This month, we look at a field trial of an energy storage system for energy harvesting that has proven reliability in harsh environments - and what that should mean for wireless sensor network design.
Our smart grid panel from a couple months ago identified energy storage as one of the more challenging issues to address. In most energy harvesting situations, it’s not as easy as sticking a CR2032 coin cell in a device and trying to be as power-efficient as possible. It’s also not just about selecting a rechargeable battery technology that meets the mAh specifications.
The thing about solar power is it’s sitting out in the direct sunlight. That means the system is exposed to temperature extremes, plastic housings disintegrate pretty quickly from exposure to UV and IR, and there are other potential problems from rain, wind, and contaminants. I look at the solar lighting systems in my backyard in Phoenix after a couple of years, and although these are relatively low-cost systems for consumer use, the wear and tear is obvious.
The recent news that TPL’s EnerPak units (Figure 1) have completed two years of field trials at a New Mexico substation might have gone fairly unnoticed. After all, a battery is a battery in most situations. But consider the first set of batteries used in this application failed miserably after just a few weeks, and you’ll understand that maybe picking an energy harvesting solution for a wireless sensor network needs a bit more attention and the right kind of technology.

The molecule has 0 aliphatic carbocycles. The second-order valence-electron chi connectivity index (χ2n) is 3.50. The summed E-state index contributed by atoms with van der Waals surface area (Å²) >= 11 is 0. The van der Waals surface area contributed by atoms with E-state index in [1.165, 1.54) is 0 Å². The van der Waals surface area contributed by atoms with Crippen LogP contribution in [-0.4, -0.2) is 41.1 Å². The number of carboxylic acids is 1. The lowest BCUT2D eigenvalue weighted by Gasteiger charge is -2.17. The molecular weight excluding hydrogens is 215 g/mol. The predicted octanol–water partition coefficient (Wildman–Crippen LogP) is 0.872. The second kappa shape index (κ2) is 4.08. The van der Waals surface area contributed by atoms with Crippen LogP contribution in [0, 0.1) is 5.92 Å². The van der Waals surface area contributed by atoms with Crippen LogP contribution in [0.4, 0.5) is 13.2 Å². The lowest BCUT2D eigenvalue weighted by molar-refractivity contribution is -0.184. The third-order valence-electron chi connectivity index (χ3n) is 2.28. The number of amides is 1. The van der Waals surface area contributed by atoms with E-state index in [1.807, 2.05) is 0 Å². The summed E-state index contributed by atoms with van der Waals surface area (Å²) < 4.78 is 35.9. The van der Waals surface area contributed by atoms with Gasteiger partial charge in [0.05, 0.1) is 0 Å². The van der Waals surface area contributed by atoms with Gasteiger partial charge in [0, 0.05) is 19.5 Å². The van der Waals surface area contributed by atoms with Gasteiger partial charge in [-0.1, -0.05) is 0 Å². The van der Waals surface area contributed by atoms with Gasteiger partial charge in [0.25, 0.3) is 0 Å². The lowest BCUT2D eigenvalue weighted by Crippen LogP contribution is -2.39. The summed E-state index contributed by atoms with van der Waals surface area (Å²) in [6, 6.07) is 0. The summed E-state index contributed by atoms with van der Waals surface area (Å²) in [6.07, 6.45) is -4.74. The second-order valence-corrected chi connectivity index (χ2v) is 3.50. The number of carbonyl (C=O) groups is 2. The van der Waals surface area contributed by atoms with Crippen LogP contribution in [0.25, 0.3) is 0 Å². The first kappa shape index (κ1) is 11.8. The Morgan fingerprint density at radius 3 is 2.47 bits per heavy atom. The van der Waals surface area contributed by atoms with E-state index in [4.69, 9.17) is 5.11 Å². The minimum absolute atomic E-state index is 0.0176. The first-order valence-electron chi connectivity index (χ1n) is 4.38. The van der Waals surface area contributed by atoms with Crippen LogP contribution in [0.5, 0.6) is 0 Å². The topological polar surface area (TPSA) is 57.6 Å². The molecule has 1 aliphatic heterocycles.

The EnerPak is unique in that it combines batteries, supercapacitors, charge pumps, interfaces for a variety of harvesting devices, and a Texas Instruments MSP430 MCU in a self-contained energy storage system. It’s not just charging a battery. It’s managing the harvested (in this case, from solar cells) power along with the stored power and providing the optimum combination, including pulse power from the supercaps when called for.
Eight TPL EnerPaks and the associated solar cells have been performing in a sulfur hexafluoride (SF6) monitoring system at a Public Service of New Mexico substation in Albuquerque for the past two years. They have endured thousands of charging cycles and temperatures ranging from 5 °F to 100 °F as well as rain, wind, dust, and snow – with continuous operation. SF6 is used as an insulator in many high-voltage applications and is safer for humans to be near than the oil-based PCBs it replaces. However, SF6 is a potent greenhouse gas and needs to be monitored to be sure it’s not escaping from a pressurized system. This is where the wireless sensor network and an energy harvesting system to power it come into the picture.
This EnerPak application is a good example of the types of needs smart grid providers are experiencing when adding intelligence to their systems for increased efficiency and safety. It also illustrates how important storage is to energy harvesting and wireless sensor network systems. It’s worth a closer look at their technology – see www.tplinc.com for more information.
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